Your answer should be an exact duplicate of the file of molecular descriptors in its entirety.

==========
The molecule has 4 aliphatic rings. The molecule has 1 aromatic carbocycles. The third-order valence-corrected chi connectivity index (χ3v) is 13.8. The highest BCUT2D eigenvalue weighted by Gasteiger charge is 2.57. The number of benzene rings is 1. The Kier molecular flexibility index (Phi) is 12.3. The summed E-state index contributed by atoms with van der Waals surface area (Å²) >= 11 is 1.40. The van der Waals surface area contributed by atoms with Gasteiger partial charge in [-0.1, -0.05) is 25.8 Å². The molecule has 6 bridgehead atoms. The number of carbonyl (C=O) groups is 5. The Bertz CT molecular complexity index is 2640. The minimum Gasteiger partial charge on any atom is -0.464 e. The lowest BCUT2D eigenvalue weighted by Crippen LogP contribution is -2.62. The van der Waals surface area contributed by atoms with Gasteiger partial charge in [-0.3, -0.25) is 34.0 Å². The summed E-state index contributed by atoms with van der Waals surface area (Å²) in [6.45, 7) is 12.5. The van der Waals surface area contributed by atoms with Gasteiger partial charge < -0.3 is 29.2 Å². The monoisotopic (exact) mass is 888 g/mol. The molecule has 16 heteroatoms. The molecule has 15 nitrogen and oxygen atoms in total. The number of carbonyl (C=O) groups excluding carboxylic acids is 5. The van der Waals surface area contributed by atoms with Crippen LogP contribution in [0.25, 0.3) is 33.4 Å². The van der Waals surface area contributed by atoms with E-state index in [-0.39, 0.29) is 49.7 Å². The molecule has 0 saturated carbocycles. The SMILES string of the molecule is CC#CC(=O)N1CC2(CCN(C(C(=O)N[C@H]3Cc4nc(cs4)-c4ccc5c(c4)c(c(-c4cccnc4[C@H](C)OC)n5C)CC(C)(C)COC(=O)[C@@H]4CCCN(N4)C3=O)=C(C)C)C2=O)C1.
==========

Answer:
The molecule has 4 aliphatic rings. The molecule has 1 aromatic carbocycles. The third-order valence-corrected chi connectivity index (χ3v) is 13.8. The highest BCUT2D eigenvalue weighted by Gasteiger charge is 2.57. The number of benzene rings is 1. The Kier molecular flexibility index (Phi) is 12.3. The summed E-state index contributed by atoms with van der Waals surface area (Å²) >= 11 is 1.40. The van der Waals surface area contributed by atoms with Gasteiger partial charge in [-0.1, -0.05) is 25.8 Å². The molecule has 6 bridgehead atoms. The number of carbonyl (C=O) groups is 5. The Bertz CT molecular complexity index is 2640. The minimum Gasteiger partial charge on any atom is -0.464 e. The lowest BCUT2D eigenvalue weighted by Crippen LogP contribution is -2.62. The van der Waals surface area contributed by atoms with Gasteiger partial charge in [-0.3, -0.25) is 34.0 Å². The summed E-state index contributed by atoms with van der Waals surface area (Å²) in [6.45, 7) is 12.5. The van der Waals surface area contributed by atoms with Gasteiger partial charge < -0.3 is 29.2 Å². The monoisotopic (exact) mass is 888 g/mol. The molecule has 16 heteroatoms. The molecule has 15 nitrogen and oxygen atoms in total. The number of carbonyl (C=O) groups excluding carboxylic acids is 5. The van der Waals surface area contributed by atoms with Crippen LogP contribution in [0.25, 0.3) is 33.4 Å². The van der Waals surface area contributed by atoms with E-state index in [-0.39, 0.29) is 49.7 Å². The molecule has 0 saturated carbocycles. The SMILES string of the molecule is CC#CC(=O)N1CC2(CCN(C(C(=O)N[C@H]3Cc4nc(cs4)-c4ccc5c(c4)c(c(-c4cccnc4[C@H](C)OC)n5C)CC(C)(C)COC(=O)[C@@H]4CCCN(N4)C3=O)=C(C)C)C2=O)C1.